In the early spring we like to escape the cold Wisconsin winters by traveling to Northern Florida and the Florida Panhandle.
One of our favorite places to spend some time is in Pensacola and Pensacola Beach. Since we travel by motorhome, we stay at RV parks and prefer state and national parks for their wilderness settings and hiking trails.
On our first visit to the area we stayed at the Fort Pickens Gulf Islands National Seashore Park campground on the far western end of Santa Rosa island. The island is a gulf barrier island that is mostly within the Gulf Islands National Seashore but also includes the resort town of Pensacola Beach. The Fort Pickens campground and recreation area is about 6 miles west of the busy resort town and is a quiet and low-key contrast to the resort atmosphere.
While Pensacola has many beaches that face Pensacola Bay and has beaches on protected lagoons, only Pensacola Beach and Santa Rosa island have beaches that are actually on the Gulf of Mexico. So when Pensacola residents say they are “going to the beach” they are talking about Santa Rosa island’s lengthy and un-crowded beaches facing the Gulf. Many of these beaches, since they are part of the Gulf Islands National Seashore Park, are quite secluded because they have no hotels or structures fronting the beaches.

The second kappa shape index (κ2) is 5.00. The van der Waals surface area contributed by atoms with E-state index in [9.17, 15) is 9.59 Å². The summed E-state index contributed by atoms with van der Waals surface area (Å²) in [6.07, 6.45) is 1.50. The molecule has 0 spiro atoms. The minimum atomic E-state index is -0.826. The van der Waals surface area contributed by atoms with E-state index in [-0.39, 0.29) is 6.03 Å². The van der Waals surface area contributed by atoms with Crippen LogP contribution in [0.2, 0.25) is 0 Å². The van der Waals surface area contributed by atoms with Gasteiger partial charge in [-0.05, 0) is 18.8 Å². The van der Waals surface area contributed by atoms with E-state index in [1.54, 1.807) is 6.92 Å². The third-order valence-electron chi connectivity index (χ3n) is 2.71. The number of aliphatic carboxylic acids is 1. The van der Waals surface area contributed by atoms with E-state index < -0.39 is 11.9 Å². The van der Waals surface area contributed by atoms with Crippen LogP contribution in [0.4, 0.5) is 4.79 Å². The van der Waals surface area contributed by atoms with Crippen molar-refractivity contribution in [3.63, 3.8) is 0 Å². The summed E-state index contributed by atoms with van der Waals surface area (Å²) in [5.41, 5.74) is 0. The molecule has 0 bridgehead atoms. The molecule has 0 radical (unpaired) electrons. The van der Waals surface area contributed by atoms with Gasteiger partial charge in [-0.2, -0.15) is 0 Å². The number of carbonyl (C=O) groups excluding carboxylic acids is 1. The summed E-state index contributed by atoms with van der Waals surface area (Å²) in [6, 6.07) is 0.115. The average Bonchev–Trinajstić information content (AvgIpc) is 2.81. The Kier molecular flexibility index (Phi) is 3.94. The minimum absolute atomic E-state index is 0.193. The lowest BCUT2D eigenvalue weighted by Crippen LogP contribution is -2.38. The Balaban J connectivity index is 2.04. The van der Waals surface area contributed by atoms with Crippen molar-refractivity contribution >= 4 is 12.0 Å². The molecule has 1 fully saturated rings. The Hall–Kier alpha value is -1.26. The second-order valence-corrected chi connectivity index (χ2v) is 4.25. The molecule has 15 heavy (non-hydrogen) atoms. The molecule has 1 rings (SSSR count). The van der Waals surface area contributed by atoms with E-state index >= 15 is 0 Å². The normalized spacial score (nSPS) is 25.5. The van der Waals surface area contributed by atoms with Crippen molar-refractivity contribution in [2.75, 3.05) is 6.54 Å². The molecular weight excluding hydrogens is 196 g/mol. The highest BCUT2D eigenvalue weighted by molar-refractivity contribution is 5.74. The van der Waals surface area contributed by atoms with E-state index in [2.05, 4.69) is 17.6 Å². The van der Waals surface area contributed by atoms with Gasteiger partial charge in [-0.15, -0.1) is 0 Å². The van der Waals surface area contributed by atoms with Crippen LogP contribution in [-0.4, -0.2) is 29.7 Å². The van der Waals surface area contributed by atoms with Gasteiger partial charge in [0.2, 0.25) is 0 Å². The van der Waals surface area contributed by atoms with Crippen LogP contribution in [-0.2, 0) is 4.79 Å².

Things to See and Do in Pensacola, Florida
Pensacola, home of America’s first new world settlement (1859), is known for its military and cultural history, its southern cuisine, and its sparkling sugar-sand beaches. We sampled some of the Pensacola’s military history at the National Naval Air Museum, Fort Barrancas, and at Fort Pickens on Santa Rosa island. The Naval Air Museum (with over 150 planes on exhibit) and the Blue Angels Flying Squadron is by far the most popular Pensacola attraction. We spent several hours there on several return trips and there is still more to see. The actual restored Fort Pickens (the “fort” itself vs the park with the same name) is also a top Pensacola attraction. In 2020 there will be a ferry service from the mainland to the fort which if you are staying in Pensacola itself will save about 50 miles round trip you would normally take by auto to visit the Fort.
Pensacola Historic District Walks
There are two historic districts in the downtown area. Closest to and technically a part of downtown is the Palafox Historic District. The center-piece of this district is Florida’s State Museum which is built on the site of the former Spanish Fort San Miquel, Pensacola’s first settlement. Palafox street itself contains many historic buildings as well as interesting pubs, restaurants and entertainment venues, many with sidewalk cafes. This area has a New Orleans Bourbon Street feel to it. Nearby downtown is the Seville residential neighborhood, also a historic district, with a number of carefully restored and cared-for homes from the 1800s and some from earlier eras.